For instance, say a broker is selling a manufacturing company and they have a 1-year term set in place with a tail of 2 years. The broker finds multiple buyers for the business, but the buyer the seller really likes isn’t ready to buy at that time. 

About a year later, once the listing expires, say the buyer is ready to purchase. Since the broker introduced the buyer and the seller, the credit of that sale goes to the broker. 

With the tail period set in place, it protects the broker from spending time and energy on a sale without having some sort of safeguard in place for receiving credit for sourcing the buyer. 

We’ve seen tail periods last anywhere from six months to three years, depending on what is negotiated. Tail periods over three years are not as common. 

6. Indemnification

This clause is designed to protect a broker from being wrongfully blamed or penalized for something that occurs during the sale of your business that was out of their control. 

For instance, if you provide the M&A advisor with incorrect financials and they perform a valuation of your business based on those numbers and it does not hold up during the deal, they cannot be held liable. 

However, if the broker is negligent, they are not protected. The indemnification clause will not always protect a broker in the case of negligence, especially if the indemnification section mentions negligence as an exclusion in the clause.

7. Real Estate

If you own the real estate associated with your business, this section will be included to cover what real estate is associated with the company and who will have the right to sell it. 

In an exclusive listing agreement, brokers with real estate licenses may request written confirmation that they will have the exclusive right to sell or lease the real estate as part of the sale of the business. 

It will also go over the option for the real estate to be included in the sale price or leased simultaneously at closing.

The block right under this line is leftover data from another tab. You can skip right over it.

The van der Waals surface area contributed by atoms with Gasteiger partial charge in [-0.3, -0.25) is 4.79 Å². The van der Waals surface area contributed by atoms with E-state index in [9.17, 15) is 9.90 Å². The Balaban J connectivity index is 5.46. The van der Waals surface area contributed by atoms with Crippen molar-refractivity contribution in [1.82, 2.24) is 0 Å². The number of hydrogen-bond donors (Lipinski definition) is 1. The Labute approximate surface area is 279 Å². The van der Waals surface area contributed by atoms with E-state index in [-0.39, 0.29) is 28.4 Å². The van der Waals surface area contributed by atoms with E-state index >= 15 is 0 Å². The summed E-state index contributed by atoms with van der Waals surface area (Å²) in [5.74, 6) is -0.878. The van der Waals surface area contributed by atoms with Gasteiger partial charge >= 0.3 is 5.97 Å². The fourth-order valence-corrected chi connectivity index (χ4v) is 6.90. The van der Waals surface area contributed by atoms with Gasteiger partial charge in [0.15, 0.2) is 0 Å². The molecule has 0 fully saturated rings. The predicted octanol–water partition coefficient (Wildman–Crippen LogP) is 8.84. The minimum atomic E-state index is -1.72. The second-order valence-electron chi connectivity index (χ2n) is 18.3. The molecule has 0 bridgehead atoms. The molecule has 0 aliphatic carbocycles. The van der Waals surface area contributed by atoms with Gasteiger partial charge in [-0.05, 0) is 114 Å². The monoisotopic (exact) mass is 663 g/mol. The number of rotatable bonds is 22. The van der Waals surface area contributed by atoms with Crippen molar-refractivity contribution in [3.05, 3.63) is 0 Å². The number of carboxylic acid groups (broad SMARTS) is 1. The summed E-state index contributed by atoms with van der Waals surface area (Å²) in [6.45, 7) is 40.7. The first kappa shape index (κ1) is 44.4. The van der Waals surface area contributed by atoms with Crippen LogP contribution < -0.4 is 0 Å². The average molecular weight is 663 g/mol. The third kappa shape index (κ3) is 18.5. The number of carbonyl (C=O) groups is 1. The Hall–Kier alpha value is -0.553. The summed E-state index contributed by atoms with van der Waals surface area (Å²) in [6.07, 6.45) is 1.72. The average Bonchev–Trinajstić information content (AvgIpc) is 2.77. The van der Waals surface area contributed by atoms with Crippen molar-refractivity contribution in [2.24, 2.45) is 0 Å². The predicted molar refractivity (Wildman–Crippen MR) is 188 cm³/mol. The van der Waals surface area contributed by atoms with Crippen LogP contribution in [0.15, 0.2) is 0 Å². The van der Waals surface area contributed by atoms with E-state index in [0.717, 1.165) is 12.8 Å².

What if Someone Already Wants to Buy my Business? 

If you have someone who wants to buy your business already, you can: 

  • Wait to sign a listing agreement with a broker 
  • Have an exclusion included in the listing agreement 
  • Get listed with the broker and speak to your buyer

If you choose to list with the broker and speak with your buyer at the same time, the listing agreement can be modified to account for a period of time that you speak to that buyer. 

Remember, the process of selling a business is significantly more complicated than just finding the buyer and signing a standard purchase agreement. 

During that period, the broker might reduce their commission for facilitating the sale of your business if that buyer purchases it.  

After that set time, if the buyer does not move forward with the purchase by giving you a letter of intent (LOI), then the broker would receive a standard commission for the sale regardless of if that buyer or another buyer purchases your business.

How to Pick a Good Listing Agreement & Sign Confidently

If you start the process of selling your business with this information in mind, you will be able to safeguard yourself from bad listing agreements. 

The biggest indication you have been handed a bad listing agreement is if there is information that is missing or not clearly defined. 

Choosing a quality broker and looking through a listing agreement with an experienced transaction attorney is one of the best ways to ensure you do not sign one that is misleading. 

To learn more about listing your business for sale, check out our article “Important questions to ask a business broker before signing a listing agreement?” or call us today.